We The People

Michael Maura, Northeastern Illinois University

Neva Sills is the faculty sponsor of this project.

Description

American values are being put to the test due to our unwillingness to confront our biases as a nation. We ignore what we see in front of us because it’s easier to be non-committal than controversial. Artist have the ability to voice our thoughts to our audience to entice provoking conversation. I create art that deals with the current practice of violence and bias directed against people of color. I use my art to frame an agenda that questions policies that allow people to be shot down in the street or children taken from their parents at our border. I also use art to contradict the traditional depiction of beauty extracted from a system of white hegemony. Pointillism allows me to dissect images to allow the basic elements (each point) to be as important as the whole. Art should deliver a message. The message should be as diverse as we are and, if necessary, confrontational. My latest portrait uses oil-based markers and pointillism to create the appearance of texture and segmentation. I chose symbols and analogy to extend my message. My central figure is Colin Kaepernick the controversial quarterback who took a knee during the playing of theNational Anthem. Written in fragmented text across the image of Colin are the words “We The People.” My intent is to reference Tupac’s “Thug Life” definition. The Hate U Give Little Infants F_cks Everybody. My definition of “We The People” is When Egalitarianism Transcends Hate External Programs Extend Opportunity Prosperity Longevity Evolution. I am fragmenting the picture to enhance my paintings message of a fragmented society. The essence of this particular work is to present the “new” face of protest and black activism.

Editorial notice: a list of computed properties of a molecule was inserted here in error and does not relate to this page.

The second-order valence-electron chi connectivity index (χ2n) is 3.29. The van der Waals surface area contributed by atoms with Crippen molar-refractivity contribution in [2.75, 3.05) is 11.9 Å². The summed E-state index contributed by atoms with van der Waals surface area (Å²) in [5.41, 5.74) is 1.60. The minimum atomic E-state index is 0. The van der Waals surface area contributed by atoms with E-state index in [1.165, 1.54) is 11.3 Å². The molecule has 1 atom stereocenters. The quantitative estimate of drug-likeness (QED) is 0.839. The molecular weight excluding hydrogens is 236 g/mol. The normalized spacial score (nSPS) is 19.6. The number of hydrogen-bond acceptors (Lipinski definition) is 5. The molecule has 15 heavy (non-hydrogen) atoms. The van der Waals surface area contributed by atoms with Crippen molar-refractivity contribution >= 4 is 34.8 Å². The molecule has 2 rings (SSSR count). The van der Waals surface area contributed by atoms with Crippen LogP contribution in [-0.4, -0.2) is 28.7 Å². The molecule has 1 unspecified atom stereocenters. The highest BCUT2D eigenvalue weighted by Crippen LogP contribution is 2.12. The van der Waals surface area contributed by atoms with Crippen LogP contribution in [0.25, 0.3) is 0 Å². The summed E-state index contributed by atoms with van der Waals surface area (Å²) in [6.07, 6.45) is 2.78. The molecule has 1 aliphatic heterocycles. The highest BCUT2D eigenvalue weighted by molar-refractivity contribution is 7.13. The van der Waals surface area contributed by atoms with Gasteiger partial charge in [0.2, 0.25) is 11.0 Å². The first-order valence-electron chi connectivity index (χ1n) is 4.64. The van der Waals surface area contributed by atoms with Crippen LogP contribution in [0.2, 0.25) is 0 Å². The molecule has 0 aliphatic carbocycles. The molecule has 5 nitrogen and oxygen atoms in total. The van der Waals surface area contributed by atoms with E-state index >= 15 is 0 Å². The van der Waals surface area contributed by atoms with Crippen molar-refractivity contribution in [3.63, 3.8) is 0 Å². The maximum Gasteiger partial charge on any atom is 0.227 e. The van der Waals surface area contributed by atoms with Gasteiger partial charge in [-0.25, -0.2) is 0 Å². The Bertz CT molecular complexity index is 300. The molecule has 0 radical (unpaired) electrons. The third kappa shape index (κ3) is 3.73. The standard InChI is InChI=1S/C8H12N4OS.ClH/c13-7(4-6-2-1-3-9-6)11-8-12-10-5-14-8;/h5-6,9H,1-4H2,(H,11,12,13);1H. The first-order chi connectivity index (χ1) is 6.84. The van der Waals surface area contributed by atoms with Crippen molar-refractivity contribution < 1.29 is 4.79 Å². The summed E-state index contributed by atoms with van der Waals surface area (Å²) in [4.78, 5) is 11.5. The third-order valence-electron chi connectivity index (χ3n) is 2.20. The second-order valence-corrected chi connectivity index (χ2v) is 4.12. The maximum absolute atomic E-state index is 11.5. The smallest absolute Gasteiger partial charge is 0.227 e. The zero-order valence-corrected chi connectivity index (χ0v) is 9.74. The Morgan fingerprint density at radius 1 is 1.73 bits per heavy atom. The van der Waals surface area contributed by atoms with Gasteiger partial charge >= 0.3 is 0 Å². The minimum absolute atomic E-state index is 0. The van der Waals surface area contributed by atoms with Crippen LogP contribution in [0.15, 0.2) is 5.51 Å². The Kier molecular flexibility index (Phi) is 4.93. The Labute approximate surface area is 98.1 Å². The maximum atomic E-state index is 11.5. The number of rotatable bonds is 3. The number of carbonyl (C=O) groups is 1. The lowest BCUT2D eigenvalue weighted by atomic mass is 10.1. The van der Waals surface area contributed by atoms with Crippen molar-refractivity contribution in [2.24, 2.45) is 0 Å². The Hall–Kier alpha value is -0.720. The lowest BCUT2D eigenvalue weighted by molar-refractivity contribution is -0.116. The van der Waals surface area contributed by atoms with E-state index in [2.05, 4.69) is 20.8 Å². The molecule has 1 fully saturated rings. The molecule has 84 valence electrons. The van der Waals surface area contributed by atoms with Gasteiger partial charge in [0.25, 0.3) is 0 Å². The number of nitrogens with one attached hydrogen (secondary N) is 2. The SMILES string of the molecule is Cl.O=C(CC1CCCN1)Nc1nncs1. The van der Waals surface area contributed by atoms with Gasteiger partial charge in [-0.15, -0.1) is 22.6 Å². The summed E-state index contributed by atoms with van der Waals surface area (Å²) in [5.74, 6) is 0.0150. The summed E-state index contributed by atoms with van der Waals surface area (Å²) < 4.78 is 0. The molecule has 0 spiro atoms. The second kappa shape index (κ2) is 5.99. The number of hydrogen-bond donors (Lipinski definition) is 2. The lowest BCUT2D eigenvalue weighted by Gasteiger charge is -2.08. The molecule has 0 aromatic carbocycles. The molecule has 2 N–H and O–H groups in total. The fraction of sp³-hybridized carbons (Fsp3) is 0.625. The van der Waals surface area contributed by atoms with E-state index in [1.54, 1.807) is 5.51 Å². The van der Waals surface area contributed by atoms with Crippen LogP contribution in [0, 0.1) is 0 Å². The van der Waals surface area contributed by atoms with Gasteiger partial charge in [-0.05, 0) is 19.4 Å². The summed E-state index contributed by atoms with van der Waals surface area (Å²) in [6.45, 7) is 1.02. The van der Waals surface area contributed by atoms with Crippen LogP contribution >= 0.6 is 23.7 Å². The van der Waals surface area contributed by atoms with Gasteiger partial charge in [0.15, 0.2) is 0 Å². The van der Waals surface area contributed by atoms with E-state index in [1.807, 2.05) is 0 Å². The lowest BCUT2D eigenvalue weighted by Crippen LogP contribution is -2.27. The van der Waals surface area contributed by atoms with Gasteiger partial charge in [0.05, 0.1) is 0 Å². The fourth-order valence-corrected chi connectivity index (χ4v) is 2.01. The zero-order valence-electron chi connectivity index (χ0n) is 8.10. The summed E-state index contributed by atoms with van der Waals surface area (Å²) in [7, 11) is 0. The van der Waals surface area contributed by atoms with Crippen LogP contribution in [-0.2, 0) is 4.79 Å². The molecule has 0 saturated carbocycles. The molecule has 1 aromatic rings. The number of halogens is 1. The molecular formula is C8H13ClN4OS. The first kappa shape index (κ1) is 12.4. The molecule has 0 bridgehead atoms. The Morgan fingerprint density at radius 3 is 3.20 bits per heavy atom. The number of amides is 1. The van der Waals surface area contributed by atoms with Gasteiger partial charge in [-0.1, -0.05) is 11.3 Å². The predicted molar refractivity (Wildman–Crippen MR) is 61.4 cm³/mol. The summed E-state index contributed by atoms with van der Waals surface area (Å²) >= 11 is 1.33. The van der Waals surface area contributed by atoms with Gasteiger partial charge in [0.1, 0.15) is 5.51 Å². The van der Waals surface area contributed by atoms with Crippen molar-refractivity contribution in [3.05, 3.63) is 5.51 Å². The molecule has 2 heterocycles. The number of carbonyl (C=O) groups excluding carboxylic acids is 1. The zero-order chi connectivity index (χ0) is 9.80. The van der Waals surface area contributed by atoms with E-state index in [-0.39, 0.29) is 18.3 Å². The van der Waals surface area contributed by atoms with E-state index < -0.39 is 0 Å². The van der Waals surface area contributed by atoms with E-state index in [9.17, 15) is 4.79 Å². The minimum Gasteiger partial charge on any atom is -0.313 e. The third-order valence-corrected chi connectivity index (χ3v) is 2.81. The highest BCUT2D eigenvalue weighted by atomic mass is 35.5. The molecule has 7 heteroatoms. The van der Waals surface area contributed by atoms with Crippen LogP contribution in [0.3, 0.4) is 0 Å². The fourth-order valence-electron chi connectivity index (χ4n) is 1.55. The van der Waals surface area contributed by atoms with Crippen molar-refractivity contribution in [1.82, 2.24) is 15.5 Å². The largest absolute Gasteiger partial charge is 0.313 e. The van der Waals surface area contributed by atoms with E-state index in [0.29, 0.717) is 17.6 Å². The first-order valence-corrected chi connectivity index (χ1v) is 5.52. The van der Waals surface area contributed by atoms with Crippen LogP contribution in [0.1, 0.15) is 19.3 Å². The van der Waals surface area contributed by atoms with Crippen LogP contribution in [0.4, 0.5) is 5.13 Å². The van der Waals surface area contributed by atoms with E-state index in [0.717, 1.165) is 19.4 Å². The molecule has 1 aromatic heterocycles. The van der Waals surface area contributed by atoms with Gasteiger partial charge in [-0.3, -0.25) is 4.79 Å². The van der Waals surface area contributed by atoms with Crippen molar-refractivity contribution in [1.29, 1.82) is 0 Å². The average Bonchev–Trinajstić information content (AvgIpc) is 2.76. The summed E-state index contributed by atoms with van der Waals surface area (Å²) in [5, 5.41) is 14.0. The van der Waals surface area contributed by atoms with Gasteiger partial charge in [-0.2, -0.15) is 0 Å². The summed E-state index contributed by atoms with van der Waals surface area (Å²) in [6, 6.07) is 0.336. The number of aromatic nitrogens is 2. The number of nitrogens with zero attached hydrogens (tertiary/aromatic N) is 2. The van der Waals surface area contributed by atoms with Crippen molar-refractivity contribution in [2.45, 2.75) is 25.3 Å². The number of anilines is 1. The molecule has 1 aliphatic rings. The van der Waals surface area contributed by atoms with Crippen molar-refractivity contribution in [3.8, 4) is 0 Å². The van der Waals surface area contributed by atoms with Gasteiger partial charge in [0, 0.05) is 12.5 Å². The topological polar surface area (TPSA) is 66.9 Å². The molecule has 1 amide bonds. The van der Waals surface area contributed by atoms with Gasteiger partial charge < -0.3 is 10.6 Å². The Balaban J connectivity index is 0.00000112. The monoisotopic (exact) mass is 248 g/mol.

Apr 19th, 12:00 AM

We The People

American values are being put to the test due to our unwillingness to confront our biases as a nation. We ignore what we see in front of us because it’s easier to be non-committal than controversial. Artist have the ability to voice our thoughts to our audience to entice provoking conversation. I create art that deals with the current practice of violence and bias directed against people of color. I use my art to frame an agenda that questions policies that allow people to be shot down in the street or children taken from their parents at our border. I also use art to contradict the traditional depiction of beauty extracted from a system of white hegemony. Pointillism allows me to dissect images to allow the basic elements (each point) to be as important as the whole. Art should deliver a message. The message should be as diverse as we are and, if necessary, confrontational. My latest portrait uses oil-based markers and pointillism to create the appearance of texture and segmentation. I chose symbols and analogy to extend my message. My central figure is Colin Kaepernick the controversial quarterback who took a knee during the playing of theNational Anthem. Written in fragmented text across the image of Colin are the words “We The People.” My intent is to reference Tupac’s “Thug Life” definition. The Hate U Give Little Infants F_cks Everybody. My definition of “We The People” is When Egalitarianism Transcends Hate External Programs Extend Opportunity Prosperity Longevity Evolution. I am fragmenting the picture to enhance my paintings message of a fragmented society. The essence of this particular work is to present the “new” face of protest and black activism.